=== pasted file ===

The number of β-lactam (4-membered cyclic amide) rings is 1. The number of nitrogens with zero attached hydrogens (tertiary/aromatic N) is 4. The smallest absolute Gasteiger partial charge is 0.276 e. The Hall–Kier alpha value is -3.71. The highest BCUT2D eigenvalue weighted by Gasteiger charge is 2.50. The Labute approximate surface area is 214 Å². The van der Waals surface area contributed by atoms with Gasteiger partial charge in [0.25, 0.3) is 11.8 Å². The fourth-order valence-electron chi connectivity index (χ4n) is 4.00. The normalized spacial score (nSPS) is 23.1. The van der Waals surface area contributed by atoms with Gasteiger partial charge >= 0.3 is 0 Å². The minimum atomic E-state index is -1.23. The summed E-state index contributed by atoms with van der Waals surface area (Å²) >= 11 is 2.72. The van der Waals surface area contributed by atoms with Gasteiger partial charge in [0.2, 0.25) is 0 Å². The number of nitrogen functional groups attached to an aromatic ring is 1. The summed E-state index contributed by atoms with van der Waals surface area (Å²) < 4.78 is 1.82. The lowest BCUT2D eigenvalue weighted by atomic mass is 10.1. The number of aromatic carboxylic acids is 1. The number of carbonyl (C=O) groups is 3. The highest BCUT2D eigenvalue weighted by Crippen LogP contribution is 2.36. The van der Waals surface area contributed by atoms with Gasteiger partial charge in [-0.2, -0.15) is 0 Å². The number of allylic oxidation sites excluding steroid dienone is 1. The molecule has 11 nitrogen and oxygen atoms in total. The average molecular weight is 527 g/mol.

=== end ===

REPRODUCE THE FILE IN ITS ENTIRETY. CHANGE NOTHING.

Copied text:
The number of β-lactam (4-membered cyclic amide) rings is 1. The number of nitrogens with zero attached hydrogens (tertiary/aromatic N) is 4. The smallest absolute Gasteiger partial charge is 0.276 e. The Hall–Kier alpha value is -3.71. The highest BCUT2D eigenvalue weighted by Gasteiger charge is 2.50. The Labute approximate surface area is 214 Å². The van der Waals surface area contributed by atoms with Gasteiger partial charge in [0.25, 0.3) is 11.8 Å². The fourth-order valence-electron chi connectivity index (χ4n) is 4.00. The normalized spacial score (nSPS) is 23.1. The van der Waals surface area contributed by atoms with Gasteiger partial charge >= 0.3 is 0 Å². The minimum atomic E-state index is -1.23. The summed E-state index contributed by atoms with van der Waals surface area (Å²) >= 11 is 2.72. The van der Waals surface area contributed by atoms with Gasteiger partial charge in [0.2, 0.25) is 0 Å². The number of nitrogen functional groups attached to an aromatic ring is 1. The summed E-state index contributed by atoms with van der Waals surface area (Å²) < 4.78 is 1.82. The lowest BCUT2D eigenvalue weighted by atomic mass is 10.1. The number of aromatic carboxylic acids is 1. The number of carbonyl (C=O) groups is 3. The highest BCUT2D eigenvalue weighted by Crippen LogP contribution is 2.36. The van der Waals surface area contributed by atoms with Gasteiger partial charge in [-0.2, -0.15) is 0 Å². The number of allylic oxidation sites excluding steroid dienone is 1. The molecule has 11 nitrogen and oxygen atoms in total. The average molecular weight is 527 g/mol.